The return of boy bands
AAAAAHHHHH!!!! That’s the sound of approximately 8 zillion teenage girls screaming their little lungs out, all because five adorable guys with fancy accents just launched a new British invasion.
Earlier this month, One Direction became the first U.K.-based group in history to debut their first album at No. 1 in the U.S., a feat that not even the Beatles could match. Then again, the Beatles never had the chance to audition individually on England’s X Factor, as 1D (their preferred abbreviation) did before following Simon Cowell’s suggestion that they join together. If there’s anyone left in America who hasn’t yielded to the nah-nah-nah-nahs of their gushy pop hit ”What Makes You Beautiful,” well, it’s only a matter of time.
1D arrived on the scene just as fellow U.K.-sprung heartthrobs The Wanted hit the top five with their Ibiza party jam ”Glad You Came.” Meanwhile, Nickelodeon stars Big Time Rush sold out a recent U.S. concert and performed Beatles songs — ah, the circle of boy-band life! — for more than 4 million television viewers in this month’s Big Time Movie. (Nickelodeon also just signed a development deal with 1D.)
The parents who carpooled to that concert are no doubt having flashbacks to the 1990s, when Backstreet Boys and *NSYNC ruled the charts. Kiddie pop’s target demographic of 5- to 13-year-olds grew by more than 3.2 million that decade. But we regularly get another boy-band boom every 10 years or so: The ’80s introduced New Edition and New Kids on the Block, the ’90s heralded BSB, *NSYNC, and 98 Degrees, the ’00s brought the Jonas Brothers. Now this decade is getting its own.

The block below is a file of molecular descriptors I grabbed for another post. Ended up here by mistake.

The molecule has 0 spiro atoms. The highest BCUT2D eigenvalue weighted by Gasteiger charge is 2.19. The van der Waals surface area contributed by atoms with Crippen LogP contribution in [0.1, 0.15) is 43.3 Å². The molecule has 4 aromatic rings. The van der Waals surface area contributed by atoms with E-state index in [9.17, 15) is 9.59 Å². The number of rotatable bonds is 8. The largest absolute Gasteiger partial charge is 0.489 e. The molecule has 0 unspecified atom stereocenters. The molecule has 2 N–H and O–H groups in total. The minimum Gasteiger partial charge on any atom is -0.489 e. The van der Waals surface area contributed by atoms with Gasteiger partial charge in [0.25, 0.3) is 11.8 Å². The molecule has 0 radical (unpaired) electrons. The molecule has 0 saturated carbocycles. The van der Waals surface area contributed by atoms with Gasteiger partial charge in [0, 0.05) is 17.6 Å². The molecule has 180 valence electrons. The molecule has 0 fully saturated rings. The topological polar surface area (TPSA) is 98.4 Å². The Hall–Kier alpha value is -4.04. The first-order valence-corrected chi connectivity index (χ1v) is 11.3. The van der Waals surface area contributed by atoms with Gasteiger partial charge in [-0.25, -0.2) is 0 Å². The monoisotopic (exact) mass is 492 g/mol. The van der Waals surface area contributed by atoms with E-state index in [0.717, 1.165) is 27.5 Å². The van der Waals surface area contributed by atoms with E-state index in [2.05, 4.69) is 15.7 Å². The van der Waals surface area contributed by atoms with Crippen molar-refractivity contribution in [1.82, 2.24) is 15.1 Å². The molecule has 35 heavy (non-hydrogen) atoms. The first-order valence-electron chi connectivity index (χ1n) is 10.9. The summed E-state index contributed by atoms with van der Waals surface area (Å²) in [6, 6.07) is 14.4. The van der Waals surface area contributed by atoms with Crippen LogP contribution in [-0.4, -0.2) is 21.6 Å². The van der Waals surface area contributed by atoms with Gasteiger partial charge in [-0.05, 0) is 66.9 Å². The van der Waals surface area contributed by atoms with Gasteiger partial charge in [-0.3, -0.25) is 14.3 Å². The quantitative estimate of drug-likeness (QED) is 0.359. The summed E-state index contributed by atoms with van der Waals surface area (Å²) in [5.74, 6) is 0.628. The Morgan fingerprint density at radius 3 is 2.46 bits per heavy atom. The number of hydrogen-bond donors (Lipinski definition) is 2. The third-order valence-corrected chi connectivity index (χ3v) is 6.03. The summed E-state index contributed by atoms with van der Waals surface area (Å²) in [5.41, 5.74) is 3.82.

This latest round of boy-bandemonium can be explained, at least in part, by the fact that teens and parents are starting to share their tastes. Back in 2009, Nickelodeon surveyed some 5,000 grandparents, parents, and kids online, and came up with a surprising conclusion in its study ”The Family GPS”: New cultural attitudes, technology, and the economy are drawing families — and their entertainment choices — closer together. In other words, yesterday’s New Kids fans are today’s ”Directioners,” as 1D’s followers call themselves. And the bands are catering to these new listeners. 1D are getting airplay on adult-contemporary stations, and The Wanted discussed their love of champagne on Chelsea Lately (don’t worry, they’re all of age). 1D’s 18-year-old moppet Harry, who just broke up with 32-year-old TV host Caroline Flack, says he loves dating women his mum’s age. (The Tumblr Cougars41D suggests that the feeling’s mutual.) It’s a fantasy that mothers can share with their kids: five lads who remind them what it’s like to be a flirty Top 40-loving teenager, but who are just polite enough not to threaten their daughters. And if one of these lads happens to like older women, all the better. Yes, they’re boy bands now — but they’ll be man bands soon.